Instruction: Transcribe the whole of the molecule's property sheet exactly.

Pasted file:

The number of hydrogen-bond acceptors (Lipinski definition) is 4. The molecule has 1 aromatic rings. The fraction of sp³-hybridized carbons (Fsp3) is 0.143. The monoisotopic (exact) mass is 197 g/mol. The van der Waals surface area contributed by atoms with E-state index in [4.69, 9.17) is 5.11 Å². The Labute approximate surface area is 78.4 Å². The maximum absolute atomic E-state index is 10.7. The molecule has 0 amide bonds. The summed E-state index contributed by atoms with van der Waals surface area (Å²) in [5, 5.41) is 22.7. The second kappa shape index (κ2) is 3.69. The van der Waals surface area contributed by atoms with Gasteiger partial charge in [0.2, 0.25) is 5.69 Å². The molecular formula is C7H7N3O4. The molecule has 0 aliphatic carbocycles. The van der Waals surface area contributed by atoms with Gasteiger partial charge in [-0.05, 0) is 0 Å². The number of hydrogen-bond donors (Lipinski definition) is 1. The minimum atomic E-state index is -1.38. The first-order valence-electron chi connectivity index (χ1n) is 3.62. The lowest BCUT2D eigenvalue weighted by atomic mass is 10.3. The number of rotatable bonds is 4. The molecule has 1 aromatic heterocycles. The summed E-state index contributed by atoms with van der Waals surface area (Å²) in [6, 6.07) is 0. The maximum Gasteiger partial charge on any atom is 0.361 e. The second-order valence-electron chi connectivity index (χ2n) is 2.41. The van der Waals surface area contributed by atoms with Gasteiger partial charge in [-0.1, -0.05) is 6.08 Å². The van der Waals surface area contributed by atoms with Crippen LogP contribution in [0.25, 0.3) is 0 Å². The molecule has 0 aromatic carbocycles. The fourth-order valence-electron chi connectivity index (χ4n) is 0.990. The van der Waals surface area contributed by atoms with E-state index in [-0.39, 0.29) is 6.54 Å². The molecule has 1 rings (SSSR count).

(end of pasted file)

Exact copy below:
The number of hydrogen-bond acceptors (Lipinski definition) is 4. The molecule has 1 aromatic rings. The fraction of sp³-hybridized carbons (Fsp3) is 0.143. The monoisotopic (exact) mass is 197 g/mol. The van der Waals surface area contributed by atoms with E-state index in [4.69, 9.17) is 5.11 Å². The Labute approximate surface area is 78.4 Å². The maximum absolute atomic E-state index is 10.7. The molecule has 0 amide bonds. The summed E-state index contributed by atoms with van der Waals surface area (Å²) in [5, 5.41) is 22.7. The second kappa shape index (κ2) is 3.69. The van der Waals surface area contributed by atoms with Gasteiger partial charge in [0.2, 0.25) is 5.69 Å². The molecular formula is C7H7N3O4. The molecule has 0 aliphatic carbocycles. The van der Waals surface area contributed by atoms with Gasteiger partial charge in [-0.05, 0) is 0 Å². The number of hydrogen-bond donors (Lipinski definition) is 1. The minimum atomic E-state index is -1.38. The first-order valence-electron chi connectivity index (χ1n) is 3.62. The lowest BCUT2D eigenvalue weighted by atomic mass is 10.3. The number of rotatable bonds is 4. The molecule has 1 aromatic heterocycles. The summed E-state index contributed by atoms with van der Waals surface area (Å²) in [6, 6.07) is 0. The maximum Gasteiger partial charge on any atom is 0.361 e. The second-order valence-electron chi connectivity index (χ2n) is 2.41. The van der Waals surface area contributed by atoms with Gasteiger partial charge in [-0.1, -0.05) is 6.08 Å². The van der Waals surface area contributed by atoms with Crippen LogP contribution in [0.25, 0.3) is 0 Å². The molecule has 0 aromatic carbocycles. The fourth-order valence-electron chi connectivity index (χ4n) is 0.990. The van der Waals surface area contributed by atoms with E-state index in [-0.39, 0.29) is 6.54 Å². The molecule has 1 rings (SSSR count).